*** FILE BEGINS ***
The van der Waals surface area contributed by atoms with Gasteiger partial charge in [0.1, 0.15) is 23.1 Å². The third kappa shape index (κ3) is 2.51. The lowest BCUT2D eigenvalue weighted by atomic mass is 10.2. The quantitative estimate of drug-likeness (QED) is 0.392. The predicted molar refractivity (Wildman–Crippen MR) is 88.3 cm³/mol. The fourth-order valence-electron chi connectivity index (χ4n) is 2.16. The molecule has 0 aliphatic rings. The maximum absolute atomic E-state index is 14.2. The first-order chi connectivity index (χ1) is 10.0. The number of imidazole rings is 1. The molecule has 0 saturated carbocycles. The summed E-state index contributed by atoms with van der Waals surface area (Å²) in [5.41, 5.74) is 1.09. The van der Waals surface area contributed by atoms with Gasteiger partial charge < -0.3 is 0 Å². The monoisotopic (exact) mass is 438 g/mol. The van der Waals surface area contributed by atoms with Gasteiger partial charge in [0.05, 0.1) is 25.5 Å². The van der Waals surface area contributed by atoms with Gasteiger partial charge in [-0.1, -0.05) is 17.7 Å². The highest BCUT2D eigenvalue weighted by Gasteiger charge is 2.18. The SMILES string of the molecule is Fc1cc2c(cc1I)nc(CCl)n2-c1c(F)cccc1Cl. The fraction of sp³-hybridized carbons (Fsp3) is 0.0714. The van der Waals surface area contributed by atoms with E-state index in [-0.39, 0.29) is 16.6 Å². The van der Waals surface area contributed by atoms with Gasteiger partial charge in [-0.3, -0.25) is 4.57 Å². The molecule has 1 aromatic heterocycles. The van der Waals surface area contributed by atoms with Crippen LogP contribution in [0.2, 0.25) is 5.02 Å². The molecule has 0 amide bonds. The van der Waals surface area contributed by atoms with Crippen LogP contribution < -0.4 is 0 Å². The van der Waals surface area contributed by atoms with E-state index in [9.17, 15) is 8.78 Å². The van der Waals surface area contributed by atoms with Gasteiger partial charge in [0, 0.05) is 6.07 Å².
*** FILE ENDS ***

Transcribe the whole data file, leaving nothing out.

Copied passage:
The van der Waals surface area contributed by atoms with Gasteiger partial charge in [0.1, 0.15) is 23.1 Å². The third kappa shape index (κ3) is 2.51. The lowest BCUT2D eigenvalue weighted by atomic mass is 10.2. The quantitative estimate of drug-likeness (QED) is 0.392. The predicted molar refractivity (Wildman–Crippen MR) is 88.3 cm³/mol. The fourth-order valence-electron chi connectivity index (χ4n) is 2.16. The molecule has 0 aliphatic rings. The maximum absolute atomic E-state index is 14.2. The first-order chi connectivity index (χ1) is 10.0. The number of imidazole rings is 1. The molecule has 0 saturated carbocycles. The summed E-state index contributed by atoms with van der Waals surface area (Å²) in [5.41, 5.74) is 1.09. The van der Waals surface area contributed by atoms with Gasteiger partial charge < -0.3 is 0 Å². The monoisotopic (exact) mass is 438 g/mol. The van der Waals surface area contributed by atoms with Gasteiger partial charge in [0.05, 0.1) is 25.5 Å². The van der Waals surface area contributed by atoms with Gasteiger partial charge in [-0.1, -0.05) is 17.7 Å². The highest BCUT2D eigenvalue weighted by Gasteiger charge is 2.18. The SMILES string of the molecule is Fc1cc2c(cc1I)nc(CCl)n2-c1c(F)cccc1Cl. The fraction of sp³-hybridized carbons (Fsp3) is 0.0714. The van der Waals surface area contributed by atoms with E-state index in [-0.39, 0.29) is 16.6 Å². The van der Waals surface area contributed by atoms with Gasteiger partial charge in [-0.3, -0.25) is 4.57 Å². The molecule has 1 aromatic heterocycles. The van der Waals surface area contributed by atoms with Crippen LogP contribution in [0.2, 0.25) is 5.02 Å². The molecule has 0 amide bonds. The van der Waals surface area contributed by atoms with Crippen LogP contribution < -0.4 is 0 Å². The van der Waals surface area contributed by atoms with E-state index in [9.17, 15) is 8.78 Å². The van der Waals surface area contributed by atoms with Gasteiger partial charge in [0, 0.05) is 6.07 Å².